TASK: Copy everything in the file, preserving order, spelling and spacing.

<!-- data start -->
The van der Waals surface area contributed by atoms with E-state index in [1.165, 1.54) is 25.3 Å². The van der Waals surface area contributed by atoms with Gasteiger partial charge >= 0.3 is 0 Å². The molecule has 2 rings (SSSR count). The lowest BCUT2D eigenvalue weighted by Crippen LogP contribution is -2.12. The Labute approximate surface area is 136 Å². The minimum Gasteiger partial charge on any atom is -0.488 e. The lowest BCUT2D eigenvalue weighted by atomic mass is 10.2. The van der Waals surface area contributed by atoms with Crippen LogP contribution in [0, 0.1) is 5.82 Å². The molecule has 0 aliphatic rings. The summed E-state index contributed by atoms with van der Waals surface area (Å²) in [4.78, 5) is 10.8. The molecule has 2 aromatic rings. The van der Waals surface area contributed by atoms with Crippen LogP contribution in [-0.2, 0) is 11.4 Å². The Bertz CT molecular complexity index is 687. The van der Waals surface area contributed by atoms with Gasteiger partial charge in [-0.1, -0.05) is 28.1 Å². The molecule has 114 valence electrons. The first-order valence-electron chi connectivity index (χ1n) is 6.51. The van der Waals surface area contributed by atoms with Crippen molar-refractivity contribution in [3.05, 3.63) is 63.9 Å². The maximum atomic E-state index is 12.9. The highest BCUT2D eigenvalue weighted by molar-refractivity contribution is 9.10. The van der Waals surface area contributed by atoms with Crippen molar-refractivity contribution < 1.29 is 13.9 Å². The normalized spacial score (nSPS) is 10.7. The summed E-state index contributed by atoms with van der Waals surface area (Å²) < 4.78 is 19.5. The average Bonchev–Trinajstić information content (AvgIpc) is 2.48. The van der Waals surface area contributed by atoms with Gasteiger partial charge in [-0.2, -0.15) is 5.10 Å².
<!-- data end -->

The van der Waals surface area contributed by atoms with E-state index in [1.165, 1.54) is 25.3 Å². The van der Waals surface area contributed by atoms with Gasteiger partial charge >= 0.3 is 0 Å². The molecule has 2 rings (SSSR count). The lowest BCUT2D eigenvalue weighted by Crippen LogP contribution is -2.12. The Labute approximate surface area is 136 Å². The minimum Gasteiger partial charge on any atom is -0.488 e. The lowest BCUT2D eigenvalue weighted by atomic mass is 10.2. The van der Waals surface area contributed by atoms with Crippen LogP contribution in [0, 0.1) is 5.82 Å². The molecule has 0 aliphatic rings. The summed E-state index contributed by atoms with van der Waals surface area (Å²) in [4.78, 5) is 10.8. The molecule has 2 aromatic rings. The van der Waals surface area contributed by atoms with Crippen LogP contribution in [-0.2, 0) is 11.4 Å². The Bertz CT molecular complexity index is 687. The van der Waals surface area contributed by atoms with Gasteiger partial charge in [-0.1, -0.05) is 28.1 Å². The molecule has 114 valence electrons. The first-order valence-electron chi connectivity index (χ1n) is 6.51. The van der Waals surface area contributed by atoms with Crippen molar-refractivity contribution in [3.05, 3.63) is 63.9 Å². The maximum atomic E-state index is 12.9. The highest BCUT2D eigenvalue weighted by molar-refractivity contribution is 9.10. The van der Waals surface area contributed by atoms with Crippen molar-refractivity contribution < 1.29 is 13.9 Å². The normalized spacial score (nSPS) is 10.7. The summed E-state index contributed by atoms with van der Waals surface area (Å²) < 4.78 is 19.5. The average Bonchev–Trinajstić information content (AvgIpc) is 2.48. The van der Waals surface area contributed by atoms with Gasteiger partial charge in [-0.2, -0.15) is 5.10 Å².